One of the biggest gotchas for approval is developers using non-public API’s in their apps. Apple will catch this in their testing every time and your app will be rejected. Apple can easily check an API call to see if it’s a public API or not. If it’s not public and supportable then your app will fail the approval process until this is corrected in your app. Apple will also reject any app that uses location data without first obtaining consent of the user. Apps that use push notifications without consent of the user will also be rejected. Apple will also not allow push notifications to send advertising, promotions or marketing of any kind. I still get push notifications from some apps so I wonder if this is being grandfathered in to app updates and new apps?
Apple also spells out certain requirements for game developers:
- Apps that display any Player ID to end users or any third party will be rejected
- Apps that use Player IDs for any use other than as approved by the Game Center terms will be rejected
- Developers that attempt to reverse lookup, trace, relate, associate, mine, harvest, or otherwise exploit Player IDs, alias, or other information obtained through the Game Center will be removed from the iOS Developer Program
- Game Center information, such as Leaderboard scores, may only be used in apps approved for use with the Game Center
- Apps that use Game Center service to send unsolicited messages, or for the purpose of phishing or spamming will be rejected
- Apps that excessively use the network capacity or bandwidth of the Game Center will be rejected
- Apps that transmit viruses, files, computer code, or programs that may harm or disrupt the normal operation of the Game Center service will be rejected
There are two other important standards that appear to be fairly new with Apple in the review guidelines. These two standards, should they be met, will cause the app to be rejected. First, apps that utilize a system other than the “In App Purchase” (IAP) to purchase content, functionality or services in an app and second, any apps using IAP to purchase physical goods or goods and services used outside of the application. What these two rules are saying is if you have an app that directs the user to your web site to make an additional purchase (products, services, cellular minutes, coupons, etc.) your app will most likely be rejected. Why? Because Apple wants you to run all purchases through their App Store which is subject to their 30% commission. In other words, everything in your app must be done through an In App Purchase so that it can be tracked and charged through the App Store. There are many developers who have developed apps that try to get around this by directing the user of the app to the product web site to make additional purchases related to the app.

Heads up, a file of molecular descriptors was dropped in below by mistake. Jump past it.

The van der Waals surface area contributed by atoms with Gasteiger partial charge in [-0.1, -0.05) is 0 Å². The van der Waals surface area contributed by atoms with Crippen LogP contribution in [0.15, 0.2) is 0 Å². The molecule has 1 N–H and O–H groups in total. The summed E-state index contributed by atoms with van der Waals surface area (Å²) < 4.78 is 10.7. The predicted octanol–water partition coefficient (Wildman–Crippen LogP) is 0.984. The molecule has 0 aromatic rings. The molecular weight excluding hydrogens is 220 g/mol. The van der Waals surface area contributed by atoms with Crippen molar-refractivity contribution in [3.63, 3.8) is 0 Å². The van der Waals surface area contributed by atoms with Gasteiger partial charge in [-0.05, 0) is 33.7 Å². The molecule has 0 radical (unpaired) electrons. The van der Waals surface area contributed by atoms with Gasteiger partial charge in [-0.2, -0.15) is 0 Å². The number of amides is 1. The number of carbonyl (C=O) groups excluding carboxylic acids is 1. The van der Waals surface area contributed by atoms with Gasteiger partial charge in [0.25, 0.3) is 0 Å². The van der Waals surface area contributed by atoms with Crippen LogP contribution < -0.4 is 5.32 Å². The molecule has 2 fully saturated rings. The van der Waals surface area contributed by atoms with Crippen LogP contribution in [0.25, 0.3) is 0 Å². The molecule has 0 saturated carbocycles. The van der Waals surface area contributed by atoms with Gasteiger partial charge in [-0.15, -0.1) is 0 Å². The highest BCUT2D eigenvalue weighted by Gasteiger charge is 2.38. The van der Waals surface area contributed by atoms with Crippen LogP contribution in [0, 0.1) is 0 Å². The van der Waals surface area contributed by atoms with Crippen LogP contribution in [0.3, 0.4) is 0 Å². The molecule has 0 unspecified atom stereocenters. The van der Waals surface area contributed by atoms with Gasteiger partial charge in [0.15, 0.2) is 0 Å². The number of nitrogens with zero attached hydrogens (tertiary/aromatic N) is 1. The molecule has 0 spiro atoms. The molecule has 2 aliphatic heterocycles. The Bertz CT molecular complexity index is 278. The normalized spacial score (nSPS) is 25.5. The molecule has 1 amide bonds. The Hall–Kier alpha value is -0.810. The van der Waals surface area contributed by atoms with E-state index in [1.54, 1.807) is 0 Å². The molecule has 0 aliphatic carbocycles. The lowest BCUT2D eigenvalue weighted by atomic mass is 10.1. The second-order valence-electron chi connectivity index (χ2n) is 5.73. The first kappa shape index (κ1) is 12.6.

Although there appears to be a longer list of hurdles to jump through in this new set of review guidelines to get your app approved, the approval process and time still seems to be relatively fast. A year ago, it was taking 3-4 weeks to get an app approved. In most cases, the approval time appears to be 1-2 weeks now. I still wonder how much time is spent reviewing each app given the enormous volume of apps that come through Apple’s doors each day. Regardless, it’s still in your best interest to follow the guidelines strictly so that you can get your app approved and up on the App Store quickly. The sooner you get your app posted, the sooner you’ll know if you have a hit on your hands.